Hong Kong billionaire sentenced to five years jail. How about Indonesian Tycoon?

KONFRONTASI-A Hong Kong property tycoon, Thomas Kwok, has been sentenced to five years in jail for corruption.

The former co-chairman of Sun Kung Kai Properties, was fined HK$500,000 ($64,440, £41,327) in a highly publicised graft case.

He was found guilty of one count of conspiracy to commit misconduct in public office, while his younger brother Raymond was cleared of charges.

The firm had said on Friday that Kwok would appeal against the conviction.

Kwok, 63, resigned as chairman and managing director of the city's largest property developer after the verdicts were delivered last week.

Government ties

He was convicted of giving bribes totalling $1.1m to former government official Rafael Hui in exchange for information on land sales between 2005 and 2007.

Hui, 66, is also facing a jail sentence after being found guilty on five of the eight charges against him.

The seven-month trial shocked the city and saw the valuable developer's shares tumble, erasing billions in market value since the brothers were arrested over two years ago.

The Kwok brothers are estimated to be worth more than $14bn, ranking them among Asia's richest people.

KPK AND INDONESIAN TYCOON

The Corruption Eradication Commission (KPK) said on Tuesday that it would expand its probe into other Bank Indonesia liquidity support (BLBI) debtors who were alleged to have colluded with government officials to offer them clearance letters freeing them from their obligation to pay their debt under the presidential administration of Megawati Soekarnoputri in 2002.

KPK deputy chairman Bambang Widojanto said that investigators were now looking into alleged irregularities in the issuance of a clearance letter for tycoon Sjamsul Nursalim, the owner of Bank Dagang Nasional Indonesia, which received financial assistance under the BLBI scheme.

But Bambang also said that investigators launched a probe into 21 other tycoons receiving such a clearance.

“We are not prosecuting the policy, we are investigating how the policy was abused [by state officials] as a means to commit crime. The letters should only be given to those who had paid their debt. But why in some cases did the debtors who had not paid their debt receive such a luxury?,” Bambang said on Tuesday.

Sjamsul, who is also known as the owner of tire maker giant Gajah Tunggal and coal miner Bukit Baiduri Energi, is currently overseas. Bambang said that Sjamsul’s whereabouts would not hamper the ongoing investigation at the KPK.

“Remember graft convict Anggodo Widjojo, who was arrested abroad after 2 years? So, don’t worry we have our own way to conduct the investigation,” Bambang said.

During the 1997-1998 Asian financial crisis, the government, through the central bank, provided liquidity support of Rp 144.5 trillion to assist 48 commercial banks in coping with massive runs during the monetary crisis, but 95 percent of the money was eventually embezzled. Sjamsul received Rp 28 trillion of BLBI funds.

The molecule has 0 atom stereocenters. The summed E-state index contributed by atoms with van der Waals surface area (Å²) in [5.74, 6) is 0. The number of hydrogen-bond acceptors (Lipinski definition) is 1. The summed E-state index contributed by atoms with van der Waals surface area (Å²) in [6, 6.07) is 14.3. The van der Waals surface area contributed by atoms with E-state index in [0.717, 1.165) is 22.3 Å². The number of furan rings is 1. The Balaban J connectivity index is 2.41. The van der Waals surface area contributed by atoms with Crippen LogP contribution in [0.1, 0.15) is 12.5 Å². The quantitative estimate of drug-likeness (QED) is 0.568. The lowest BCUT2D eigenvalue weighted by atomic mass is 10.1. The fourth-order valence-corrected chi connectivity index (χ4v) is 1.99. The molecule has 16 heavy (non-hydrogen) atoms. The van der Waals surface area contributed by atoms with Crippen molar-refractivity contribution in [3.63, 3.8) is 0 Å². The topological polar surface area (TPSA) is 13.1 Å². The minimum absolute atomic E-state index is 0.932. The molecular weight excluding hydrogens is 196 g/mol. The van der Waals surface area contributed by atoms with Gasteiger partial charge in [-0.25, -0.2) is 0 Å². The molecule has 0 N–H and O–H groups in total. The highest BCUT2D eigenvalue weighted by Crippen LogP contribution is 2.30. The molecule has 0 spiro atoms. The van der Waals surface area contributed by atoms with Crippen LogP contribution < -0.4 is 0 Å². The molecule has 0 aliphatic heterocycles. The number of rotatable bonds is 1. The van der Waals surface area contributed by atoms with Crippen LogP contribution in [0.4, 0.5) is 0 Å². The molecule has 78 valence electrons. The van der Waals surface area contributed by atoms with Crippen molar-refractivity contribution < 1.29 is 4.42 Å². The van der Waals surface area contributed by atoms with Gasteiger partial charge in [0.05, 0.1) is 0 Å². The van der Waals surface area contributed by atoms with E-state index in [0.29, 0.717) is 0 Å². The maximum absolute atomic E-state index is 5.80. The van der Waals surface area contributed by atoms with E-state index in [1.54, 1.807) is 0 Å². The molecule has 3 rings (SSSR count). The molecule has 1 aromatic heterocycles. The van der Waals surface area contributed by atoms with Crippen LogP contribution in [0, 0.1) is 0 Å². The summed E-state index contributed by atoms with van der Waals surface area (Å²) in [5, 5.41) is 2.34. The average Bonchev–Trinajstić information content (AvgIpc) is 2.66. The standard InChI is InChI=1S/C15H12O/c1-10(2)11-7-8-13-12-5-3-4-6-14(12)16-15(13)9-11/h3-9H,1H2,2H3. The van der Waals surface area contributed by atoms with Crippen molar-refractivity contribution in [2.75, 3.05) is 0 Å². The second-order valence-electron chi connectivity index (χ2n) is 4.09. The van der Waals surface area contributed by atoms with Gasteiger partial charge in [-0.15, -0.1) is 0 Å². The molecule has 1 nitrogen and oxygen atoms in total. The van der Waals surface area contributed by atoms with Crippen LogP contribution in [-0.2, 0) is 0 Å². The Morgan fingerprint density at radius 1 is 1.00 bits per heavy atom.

According to data from the Indonesia Corruption Watch (ICW), the 21 debtors include Hendra Liem of Budi International Bank, the Ning King of Dana Hutama Bank, Sudwikatmono of Bank Subentra and Bank Surya, Ibrahim Risjad of the Bank Risjad Salim International, Soedono Salim of Bank Central Asia (BCA), Siti Hardijanti Rukmana of Yakin Makmur Bank and Hashim Djojohadikusumo of Papan Sejahtera bank and Nirwan Bakrie of Nusa
Nasional bank.

KPK Bambang refused to disclose details about the possible investigation on the other tycoons that the antigraft body would launch in the future, adding that giving away too much information could compromise the ongoing investigation.

Earlier on Monday, the KPK grilled former coordinating economic minister Rizal Ramli under the administration of president Abdurrahman “Gus Dur” Wahid in relation to the case. Speaking after the questioning, Rizal blamed Megawati for the massive financial losses from the BLBI scandal.

Rizal said that the debtors lobbied the Soeharto administration, convincing high-ranking officials to allow them to pay back their debts to the state using assets, whose value was constant, rather than cash.

Rizal said Gus Dur, deplored the Soeharto administration’s decision, which he said would cause the state massive financial losses, as the value of the assets would decrease overtime.

“To make sure that the tycoons paid back the same amount as they had borrowed from the state, we issued what we call a personal guarantee notes policy. The policy meant that if the tycoons couldn’t pay their debt, then their families, until the third generation, bore the responsibility to pay,” he said.

Rizal said Megawati reversed the policy.

“The policy gave the government strong bargaining positions in the case, but after our administration was over the policy was withdrawn [under Megawati’s administration],” Rizal explained.

To replace the personal guarantee notes policy, Megawati, after receiving input from her Cabinet ministers, including former finance minister Boediono, coordinating economic minister Dorodjatun Kuntjoro-Jakti and state-owned enterprises (SOE) minister Laksamana Sukardi, issued Presidential Decree No. 8/2002, which regulated these “release and discharge” letters, freeing recipients of the funds from obligation to fully pay the debts.

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